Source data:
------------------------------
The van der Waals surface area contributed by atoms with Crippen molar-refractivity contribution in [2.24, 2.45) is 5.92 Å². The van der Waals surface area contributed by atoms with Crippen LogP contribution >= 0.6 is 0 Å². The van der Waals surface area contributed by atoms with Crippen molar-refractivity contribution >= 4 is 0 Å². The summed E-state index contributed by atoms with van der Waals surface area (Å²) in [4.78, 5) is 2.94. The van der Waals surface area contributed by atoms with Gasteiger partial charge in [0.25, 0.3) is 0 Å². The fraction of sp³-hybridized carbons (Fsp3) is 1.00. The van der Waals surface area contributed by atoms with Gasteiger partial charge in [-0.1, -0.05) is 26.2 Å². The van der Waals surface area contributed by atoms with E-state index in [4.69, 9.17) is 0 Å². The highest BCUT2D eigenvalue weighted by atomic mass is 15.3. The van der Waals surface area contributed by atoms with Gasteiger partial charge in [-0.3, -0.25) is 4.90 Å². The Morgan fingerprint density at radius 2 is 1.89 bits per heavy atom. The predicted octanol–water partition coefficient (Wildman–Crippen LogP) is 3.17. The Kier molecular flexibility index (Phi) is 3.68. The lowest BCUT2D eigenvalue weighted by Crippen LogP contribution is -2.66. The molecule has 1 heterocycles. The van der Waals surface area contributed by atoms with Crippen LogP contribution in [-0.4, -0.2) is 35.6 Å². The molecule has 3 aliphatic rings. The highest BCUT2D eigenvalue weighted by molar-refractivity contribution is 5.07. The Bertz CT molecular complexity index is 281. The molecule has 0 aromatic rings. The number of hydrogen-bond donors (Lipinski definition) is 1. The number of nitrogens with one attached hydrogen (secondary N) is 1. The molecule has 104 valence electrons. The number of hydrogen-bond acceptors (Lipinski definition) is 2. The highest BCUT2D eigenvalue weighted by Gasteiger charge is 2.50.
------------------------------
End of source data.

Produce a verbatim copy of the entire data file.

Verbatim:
The van der Waals surface area contributed by atoms with Crippen molar-refractivity contribution in [2.24, 2.45) is 5.92 Å². The van der Waals surface area contributed by atoms with Crippen LogP contribution >= 0.6 is 0 Å². The van der Waals surface area contributed by atoms with Crippen molar-refractivity contribution >= 4 is 0 Å². The summed E-state index contributed by atoms with van der Waals surface area (Å²) in [4.78, 5) is 2.94. The van der Waals surface area contributed by atoms with Gasteiger partial charge in [0.25, 0.3) is 0 Å². The fraction of sp³-hybridized carbons (Fsp3) is 1.00. The van der Waals surface area contributed by atoms with Gasteiger partial charge in [-0.1, -0.05) is 26.2 Å². The van der Waals surface area contributed by atoms with E-state index in [4.69, 9.17) is 0 Å². The highest BCUT2D eigenvalue weighted by atomic mass is 15.3. The van der Waals surface area contributed by atoms with Gasteiger partial charge in [-0.3, -0.25) is 4.90 Å². The Morgan fingerprint density at radius 2 is 1.89 bits per heavy atom. The predicted octanol–water partition coefficient (Wildman–Crippen LogP) is 3.17. The Kier molecular flexibility index (Phi) is 3.68. The lowest BCUT2D eigenvalue weighted by Crippen LogP contribution is -2.66. The molecule has 1 heterocycles. The van der Waals surface area contributed by atoms with Crippen LogP contribution in [-0.4, -0.2) is 35.6 Å². The molecule has 3 aliphatic rings. The highest BCUT2D eigenvalue weighted by molar-refractivity contribution is 5.07. The Bertz CT molecular complexity index is 281. The molecule has 0 aromatic rings. The number of hydrogen-bond donors (Lipinski definition) is 1. The number of nitrogens with one attached hydrogen (secondary N) is 1. The molecule has 104 valence electrons. The number of hydrogen-bond acceptors (Lipinski definition) is 2. The highest BCUT2D eigenvalue weighted by Gasteiger charge is 2.50.